[EzEditor2] Working with 16S rRNA sequences

[EzEditor2] Installation
[EzEditor2] Tutorial

[EzEditor2] Working with 16S rRNA sequences

We will work through with an example file. Please download “Leuconostoc_16s.ezb” here and open it with EzEditor2.

This file contains 16S sequences of the type strains of the genus Leuconostoc. By opening it, you will see the “Select Window” showing metadata of 19 sequences.

Click icon (1) to start “Align Window”.

Now, we are in the “Align Window”. Here, we can browse alignment and edit multiple alignment. In 16S mode, secondary structure information is displayed to help your manual adjustment. Click here to see typical secondary structures of bacterial 16S rRNA.

(1) This is the “Align Window”.
(2) Move the cursor to around absolute position of #567.
(3) This is an area displaying secondary structure.
The way that EzEditor shows the secondary structure of 16S rRNA gene is intuitive. The bases of positions where hydrogen bonds occur are displayed in the panel at the top of the Select Window. We will show you the exact secondary structures that are represented in EzEditor’s screen, below. Anyone can easily find odd or erroneous bases that do not form a secondary structure where they should do. Please note that [LLL..LLL] in the top panel indicates the loop region of a hairpin structure.

Adding new sequence

The following is a sequence we will add to the EzEditor file. Copy this FASTA format into clipboard and paste into the current EzEditor “Select Window” by Control+V key

>My query

After importing a sequence, you should see it in both “Select Window” and “Align Window”

(1). Please note that your sequence is not yet aligned.

To align this new sequence to the existing aligned sequences, we want to place our newly imported sequence at the bottom of “Align Window”. Currently, “Leuconostoc rapi” is displayed at the bottom. Simply, unselect “Leuconostoc rapi” in Select Window, so it will disappear in Align Window.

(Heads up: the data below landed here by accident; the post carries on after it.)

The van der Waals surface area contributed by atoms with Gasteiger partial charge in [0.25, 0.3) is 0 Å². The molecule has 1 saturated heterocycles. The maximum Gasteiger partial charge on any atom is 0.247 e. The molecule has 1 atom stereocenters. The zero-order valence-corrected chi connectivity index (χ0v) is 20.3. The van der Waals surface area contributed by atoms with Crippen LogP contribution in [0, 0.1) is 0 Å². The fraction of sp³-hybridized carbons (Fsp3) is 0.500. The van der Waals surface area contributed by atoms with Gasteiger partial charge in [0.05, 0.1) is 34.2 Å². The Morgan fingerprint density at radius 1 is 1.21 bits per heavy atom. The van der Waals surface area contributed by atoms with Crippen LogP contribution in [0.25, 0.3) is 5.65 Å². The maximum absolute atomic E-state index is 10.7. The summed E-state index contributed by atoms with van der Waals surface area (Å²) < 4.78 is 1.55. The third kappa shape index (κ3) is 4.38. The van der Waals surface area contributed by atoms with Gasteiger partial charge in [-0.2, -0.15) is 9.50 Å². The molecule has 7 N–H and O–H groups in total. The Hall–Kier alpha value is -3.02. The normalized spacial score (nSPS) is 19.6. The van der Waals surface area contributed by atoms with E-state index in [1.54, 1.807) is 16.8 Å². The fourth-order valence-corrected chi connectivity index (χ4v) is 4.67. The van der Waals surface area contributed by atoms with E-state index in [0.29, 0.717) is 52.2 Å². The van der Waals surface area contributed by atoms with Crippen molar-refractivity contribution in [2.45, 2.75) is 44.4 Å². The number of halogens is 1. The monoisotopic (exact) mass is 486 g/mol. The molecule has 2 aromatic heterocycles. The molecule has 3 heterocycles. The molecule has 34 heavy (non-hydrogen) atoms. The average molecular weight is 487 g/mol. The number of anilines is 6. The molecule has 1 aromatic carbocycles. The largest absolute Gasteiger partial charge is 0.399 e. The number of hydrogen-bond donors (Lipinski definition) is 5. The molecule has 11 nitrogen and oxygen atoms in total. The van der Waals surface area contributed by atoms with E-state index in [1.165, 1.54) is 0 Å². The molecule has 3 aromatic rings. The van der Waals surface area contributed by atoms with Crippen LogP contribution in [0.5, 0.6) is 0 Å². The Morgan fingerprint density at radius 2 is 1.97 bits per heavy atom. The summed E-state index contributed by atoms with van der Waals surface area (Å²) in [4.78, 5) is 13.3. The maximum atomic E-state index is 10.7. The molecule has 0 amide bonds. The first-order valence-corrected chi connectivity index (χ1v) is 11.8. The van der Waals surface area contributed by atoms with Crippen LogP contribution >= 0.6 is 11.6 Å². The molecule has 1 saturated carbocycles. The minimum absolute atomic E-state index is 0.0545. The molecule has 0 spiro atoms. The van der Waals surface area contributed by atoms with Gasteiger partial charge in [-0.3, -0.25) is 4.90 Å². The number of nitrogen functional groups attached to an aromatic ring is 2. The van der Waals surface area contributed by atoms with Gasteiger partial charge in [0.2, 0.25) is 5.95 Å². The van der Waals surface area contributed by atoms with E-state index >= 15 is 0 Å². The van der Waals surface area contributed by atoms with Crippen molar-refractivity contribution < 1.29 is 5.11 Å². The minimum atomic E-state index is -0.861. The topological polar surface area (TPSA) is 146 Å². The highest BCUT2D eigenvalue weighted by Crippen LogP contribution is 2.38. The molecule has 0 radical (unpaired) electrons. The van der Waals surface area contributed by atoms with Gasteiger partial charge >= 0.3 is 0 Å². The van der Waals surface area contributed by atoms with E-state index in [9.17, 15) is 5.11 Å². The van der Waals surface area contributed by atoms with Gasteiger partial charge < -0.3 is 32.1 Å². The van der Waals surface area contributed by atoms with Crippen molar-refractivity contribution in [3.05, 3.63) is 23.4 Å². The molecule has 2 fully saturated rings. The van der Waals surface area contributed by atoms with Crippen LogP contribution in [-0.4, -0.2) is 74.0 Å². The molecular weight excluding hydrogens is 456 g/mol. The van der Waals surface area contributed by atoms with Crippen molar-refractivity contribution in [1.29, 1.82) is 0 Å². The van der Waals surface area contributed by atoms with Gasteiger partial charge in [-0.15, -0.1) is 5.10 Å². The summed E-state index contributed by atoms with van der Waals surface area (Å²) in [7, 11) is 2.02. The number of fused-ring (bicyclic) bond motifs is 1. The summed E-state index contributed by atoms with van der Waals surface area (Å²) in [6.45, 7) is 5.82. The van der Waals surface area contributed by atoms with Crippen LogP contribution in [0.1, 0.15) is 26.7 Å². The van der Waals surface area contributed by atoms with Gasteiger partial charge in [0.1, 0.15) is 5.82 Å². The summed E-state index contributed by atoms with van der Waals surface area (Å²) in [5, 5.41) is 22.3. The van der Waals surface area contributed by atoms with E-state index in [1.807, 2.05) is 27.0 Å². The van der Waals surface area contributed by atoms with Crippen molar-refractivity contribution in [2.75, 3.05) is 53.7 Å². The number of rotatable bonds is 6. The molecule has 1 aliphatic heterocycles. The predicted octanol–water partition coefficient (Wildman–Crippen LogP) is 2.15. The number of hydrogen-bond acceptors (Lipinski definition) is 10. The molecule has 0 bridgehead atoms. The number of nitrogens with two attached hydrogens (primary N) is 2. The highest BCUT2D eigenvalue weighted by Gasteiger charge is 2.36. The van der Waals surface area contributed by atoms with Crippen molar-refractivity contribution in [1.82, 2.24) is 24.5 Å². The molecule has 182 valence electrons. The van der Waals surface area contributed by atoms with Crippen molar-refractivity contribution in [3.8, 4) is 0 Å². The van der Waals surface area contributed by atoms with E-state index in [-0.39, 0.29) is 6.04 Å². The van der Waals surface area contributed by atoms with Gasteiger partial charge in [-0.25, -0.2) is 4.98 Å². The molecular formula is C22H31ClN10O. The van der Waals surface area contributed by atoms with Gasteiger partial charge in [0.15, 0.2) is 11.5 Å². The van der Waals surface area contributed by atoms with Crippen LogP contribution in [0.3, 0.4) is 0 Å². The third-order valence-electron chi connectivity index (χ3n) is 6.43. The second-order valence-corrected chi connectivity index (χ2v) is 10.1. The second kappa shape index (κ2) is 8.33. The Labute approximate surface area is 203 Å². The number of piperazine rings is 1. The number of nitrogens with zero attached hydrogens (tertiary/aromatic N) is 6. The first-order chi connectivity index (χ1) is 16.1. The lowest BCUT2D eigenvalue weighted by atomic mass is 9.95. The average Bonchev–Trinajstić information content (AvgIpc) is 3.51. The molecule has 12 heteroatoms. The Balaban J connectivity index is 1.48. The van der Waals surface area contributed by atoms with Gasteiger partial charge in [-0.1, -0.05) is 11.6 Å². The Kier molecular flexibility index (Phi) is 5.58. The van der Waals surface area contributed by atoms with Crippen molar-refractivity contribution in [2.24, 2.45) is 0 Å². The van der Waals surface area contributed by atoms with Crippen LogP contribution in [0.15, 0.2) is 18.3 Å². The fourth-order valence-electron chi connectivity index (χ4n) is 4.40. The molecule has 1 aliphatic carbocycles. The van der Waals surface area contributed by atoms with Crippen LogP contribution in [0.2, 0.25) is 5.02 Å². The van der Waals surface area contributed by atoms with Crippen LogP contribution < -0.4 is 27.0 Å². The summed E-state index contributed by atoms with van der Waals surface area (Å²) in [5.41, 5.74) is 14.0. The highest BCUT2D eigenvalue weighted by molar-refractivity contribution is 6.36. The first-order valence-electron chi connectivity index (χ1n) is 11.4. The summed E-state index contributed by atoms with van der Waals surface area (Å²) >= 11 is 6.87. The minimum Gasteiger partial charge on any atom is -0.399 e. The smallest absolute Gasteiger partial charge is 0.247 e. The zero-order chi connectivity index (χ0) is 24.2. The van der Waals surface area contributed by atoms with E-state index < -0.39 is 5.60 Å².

Now, we are ready for semi-automated alignment.

(1) Move the window and cursor to the most left-bottom position. It is important to place the cursor on our new sequence.
(2) Click [PA] for pairwise alignment. This will invoke an aligner which will align your sequence to a template sequence of your choice.

(1) The sequence that will be used as a template for alignment. Alignment of this sequence is not changed. It is best to select the sequence which is most similar to the sequence to be aligned.
(2) This is the sequence that you are going to align. EzEditor will try to align at its best, but you may need to adjust manually later.

Now new sequence is aligned (as you will see right away).

(1) Move the cursor to the starting position of the sequence.

Now on, we will inspect the alignment and adjust as needed. Click the right mouse button to see the possible keys to use. We recommend using Control+U key which will move the cursor quickly to the position that does not match to the sequence at the right above. We do not need to check the regions manually if the new sequence is same as the others.

(1) The cursor is now at the position that is different from one at the above. It is [T] whereas the above (=Leuconostoc pseudomesenteroides) has [C].
(2) [T] formed a pair with [A], so it seems a good sequence (not from sequencing errors)

You will look for the next position with a discrepancy by the Control+U key. Adjust alignment by adding gap (space key) or deleting gap (DEL key). In this example, EzEditor does an almost perfect job so you would not probably need manual adjustments. However, in many cases, manual alignment requires substantial experience. We hope that secondary structure information can help you with this task to save time and improve accuracy. Please note that all 16S sequences in EzBioCloud.net are manually aligned using this tool to maximize the accuracy of subsequent analyses.

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Last modified on January 12, 2017 (JC)